I took out my journal and wrote these words: "I am constantly overwhelmed by what I'm trying to accomplish..."
Yuck! What a reality check! What kind of life am I leading if I’m in a constant state of stress?
In her article for Harvard Business Review, Rebecca Zucker explores the feeling of “constant overwhelm.” She reports that,
“The cognitive impact of feeling perpetually overwhelmed can range from mental slowness, forgetfulness, confusion, difficulty concentrating or thinking logically, to a racing mind or an impaired ability to problem solve. When we have too many demands on our thinking over an extended period of time, cognitive fatigue can also happen, making us more prone to distractions and our thinking less agile. Any of these effects, alone, can make us less effective and leave us feeling even more overwhelmed.”
Does this sound like you? Because I know, FOR SURE, it sounds like me! And I’ll attribute some of these things to “mommy brain” after just having a baby (because that’s also a real, legit thing,) but my mental capacity is partially cloudy at best.
I’ll find myself sitting down to my desk and not knowing where to start. I’ll tell my husband or mom on a weekly basis that I’m overwhelmed, especially when I have a big project coming up…which let’s face it…is OFTEN!
Some of this, is my personality. I’m an Activator! I’m a Do-er! I like to start things! But once I’m in the nitty gritty of the doing is when I start feeling the ugly head of Ms. Overwhelm.
When I was a kid, my mother would sit me down (because I was pacing a mile a minute around the house) and tell me to stop and breathe. She would say,
"You can only do one thing at a time."
So today, I’m going to be your mother and tell you to, “Sit down. Breathe. Take a moment. And take it one thing at a time.” Now, pull out your To-Do list and let’s take a good, hard look:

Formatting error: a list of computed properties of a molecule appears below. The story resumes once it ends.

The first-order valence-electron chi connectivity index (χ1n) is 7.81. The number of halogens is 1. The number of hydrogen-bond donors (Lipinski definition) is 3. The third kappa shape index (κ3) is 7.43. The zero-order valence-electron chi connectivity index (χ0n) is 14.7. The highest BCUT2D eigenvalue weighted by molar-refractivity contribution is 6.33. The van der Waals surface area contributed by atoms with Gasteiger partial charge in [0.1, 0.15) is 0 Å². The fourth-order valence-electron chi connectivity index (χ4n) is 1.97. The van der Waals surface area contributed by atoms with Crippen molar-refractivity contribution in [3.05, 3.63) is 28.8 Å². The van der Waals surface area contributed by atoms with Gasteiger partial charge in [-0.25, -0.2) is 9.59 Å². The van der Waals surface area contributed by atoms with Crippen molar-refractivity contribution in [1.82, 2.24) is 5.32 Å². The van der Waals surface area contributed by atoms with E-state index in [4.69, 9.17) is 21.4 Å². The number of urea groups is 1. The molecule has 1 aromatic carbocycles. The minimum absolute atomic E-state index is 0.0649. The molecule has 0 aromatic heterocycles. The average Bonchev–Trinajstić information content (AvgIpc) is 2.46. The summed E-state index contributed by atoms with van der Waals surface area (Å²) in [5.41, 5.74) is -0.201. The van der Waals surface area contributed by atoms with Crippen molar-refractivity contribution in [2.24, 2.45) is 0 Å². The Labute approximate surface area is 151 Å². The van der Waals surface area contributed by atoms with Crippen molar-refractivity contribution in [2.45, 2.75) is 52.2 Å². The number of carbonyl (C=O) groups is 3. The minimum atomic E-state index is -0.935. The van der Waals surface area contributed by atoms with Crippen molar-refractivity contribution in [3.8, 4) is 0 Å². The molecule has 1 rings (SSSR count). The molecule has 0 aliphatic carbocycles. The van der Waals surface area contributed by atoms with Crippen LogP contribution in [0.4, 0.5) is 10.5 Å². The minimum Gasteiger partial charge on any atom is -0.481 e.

Define Your Primary Source of Overwhelm?
What are the one or two things on your list that are the biggest stress holes? Or maybe you need to think about it like this – If you took off these one or two things, would it alleviate 80% of the stress you are currently feeling? Now, you still might have to DO these things but being able to identify your source of stress is what G.I. Joe would call, “half the battle.” Now, it’s time to lean into them. If it’s a deadline project that’s almost finished, find your most efficient hours of the day and solely focus on it until it’s done. If you’re to-do list says “write a script,” that might be too big of a goal to even begin to tackle. It’s worth breaking down your “biggie” into small manageable chunks. This is my secret sauce for accomplishing anything!
Timebox Your To-Do List.
Timeboxing is a brand new term for me, but I was ecstatic to know that I was already doing it!
A To-Do list can get icky, especially when there are things that have been on there for six months (or even longer ah-hem). Timeboxing is all about putting your “to-do’s” on the calendar. To actually calculate the amount of time you need to accomplish it and scheduling it out. It also leaves room for you to schedule other parts of your day too that you might let slide, i.e. exercising, playing with your kids, reading, learning, watching. You can set a boundary of time around a task and then when the time is up, be done.
When I first heard James Clear talk about his book Atomic Habits, I instantly bought the audiobook. I already knew that there was power to breaking up big goals into manageable steps, but to create micro habits was a new idea to me and I wanted in. I have added many micro habits into my life that have helped me become so efficient. And because a habit is just one of my regular daily activities, it’s no longer on my to-do list. Phew! For example. my man bought me a bicycle chair for my birthday and now, I get to ride 5 miles WHILE writing this blog. Before, I was having a really hard time prioritizing my workout habit. Now, I always do it.